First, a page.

According to the present invention, the total number of cycles for the operation to complete can be provided to the supplemental ready signal generator. The supplemental ready signal generator can count once the operation begins. A few cycles before the operation is completed, the supplemental ready signal generator can generate a supplemental ready signal to indicate that a result will soon be ready. Use of the supplemental ready signal eliminates conventional buffering and/or handshaking, thus saving valuable time and/or minimizing logic. An advantage of the present invention is that the supplemental ready signal generator takes up less chip area than conventional buffers required for conventional buffering of results.

FIG. 3 shows a representative block diagram of a (first) functional unit 102, state machine 104 and a supplemental ready signal generator 302 according to the present invention. Supplemental ready signal generator 302 can also be coupled to control bus 106 and data bus 108. Supplemental ready signal generator 302 can receive a load signal from the state machine 104 via a bus 304. According to the present invention, supplemental ready signal generator 302 generates a supplemental ready signal and transfers the supplemental ready signal via bus 306 to state machine 104.

As would be apparent to a person skilled in the relevant art, supplemental ready signal generator 302 may be implemented in a variety of ways. In a first embodiment in which the latency of the operation performed by functional unit 102 is known, supplemental ready signal generator 302 may be pre-programmed to output the supplemental ready signal a number of cycles before the result is output by functional unit 102 to accommodate the initial time period (discussed above). Thus, the standard ready signal (211) provided by functional unit 102 is simply ignored.

In another embodiment of the present invention in which functional unit 102 can perform more than one type of operation, state machine 104 can decode the opcode, for example, of an instruction being executed by functional unit 102. By decoding the instruction, state machine 104 can determine how long it takes functional unit 102 to perform its operation. This information is sent to the supplemental ready signal generator 302 by state machine 104. Supplemental ready signal generator 302 can then count the necessary number of cycles before forwarding the supplemental ready signal to the next functional unit.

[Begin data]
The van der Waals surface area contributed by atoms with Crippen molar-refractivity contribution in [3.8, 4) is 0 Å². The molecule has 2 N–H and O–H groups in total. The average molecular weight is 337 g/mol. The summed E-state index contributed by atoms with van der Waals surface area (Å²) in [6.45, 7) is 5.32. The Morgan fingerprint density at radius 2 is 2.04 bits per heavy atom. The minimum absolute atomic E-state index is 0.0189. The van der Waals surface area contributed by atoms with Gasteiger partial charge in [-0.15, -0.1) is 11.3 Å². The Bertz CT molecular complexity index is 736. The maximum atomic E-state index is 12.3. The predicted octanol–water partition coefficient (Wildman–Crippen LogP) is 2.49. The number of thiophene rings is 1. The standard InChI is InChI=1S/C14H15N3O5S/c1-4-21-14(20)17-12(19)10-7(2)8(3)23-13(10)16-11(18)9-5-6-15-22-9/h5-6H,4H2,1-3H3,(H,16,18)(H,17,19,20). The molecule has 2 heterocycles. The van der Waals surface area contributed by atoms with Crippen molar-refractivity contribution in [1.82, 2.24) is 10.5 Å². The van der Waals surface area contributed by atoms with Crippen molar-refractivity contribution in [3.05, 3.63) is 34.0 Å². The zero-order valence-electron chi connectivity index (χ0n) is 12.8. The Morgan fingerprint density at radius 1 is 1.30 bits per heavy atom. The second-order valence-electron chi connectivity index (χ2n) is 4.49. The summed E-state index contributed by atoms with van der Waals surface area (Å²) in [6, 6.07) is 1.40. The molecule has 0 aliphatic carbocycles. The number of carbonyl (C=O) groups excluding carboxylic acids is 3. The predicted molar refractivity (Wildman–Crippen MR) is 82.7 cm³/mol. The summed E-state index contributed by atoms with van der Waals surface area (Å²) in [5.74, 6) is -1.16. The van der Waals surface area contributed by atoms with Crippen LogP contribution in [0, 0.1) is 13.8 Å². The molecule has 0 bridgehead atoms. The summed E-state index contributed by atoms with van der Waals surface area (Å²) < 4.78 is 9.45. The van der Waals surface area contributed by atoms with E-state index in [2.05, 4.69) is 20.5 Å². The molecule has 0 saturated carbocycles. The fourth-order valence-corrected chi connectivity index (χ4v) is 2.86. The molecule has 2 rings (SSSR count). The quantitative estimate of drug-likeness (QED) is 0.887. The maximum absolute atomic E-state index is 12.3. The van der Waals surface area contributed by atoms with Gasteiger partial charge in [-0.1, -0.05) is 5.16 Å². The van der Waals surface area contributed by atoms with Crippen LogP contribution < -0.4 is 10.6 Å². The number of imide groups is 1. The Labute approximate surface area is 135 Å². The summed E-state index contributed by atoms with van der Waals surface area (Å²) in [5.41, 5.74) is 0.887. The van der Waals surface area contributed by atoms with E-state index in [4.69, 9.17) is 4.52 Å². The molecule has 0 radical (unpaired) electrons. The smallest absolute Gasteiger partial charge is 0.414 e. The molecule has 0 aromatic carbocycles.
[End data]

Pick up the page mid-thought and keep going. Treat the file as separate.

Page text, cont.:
For example, if the next functional unit requires the supplemental ready signal five cycles in advance of receiving the result, supplemental ready signal generator 302 can be programmed with this information. After decoding the operation to be performed by functional unit 102, supplemental ready signal generator 302 will simply subtract five cycles from the total operation latency of that operation. Supplemental ready signal generator 302 can then begin either counting (up or down) until it reaches a point five cycles before it knows that the operation will be completed by functional unit 102. At that instant, supplemental ready signal generator 302 will output the supplemental ready signal 306 to state machine 104.

According to this embodiment, simple binary counting may be performed. Alternatively, polynomial counting can be used.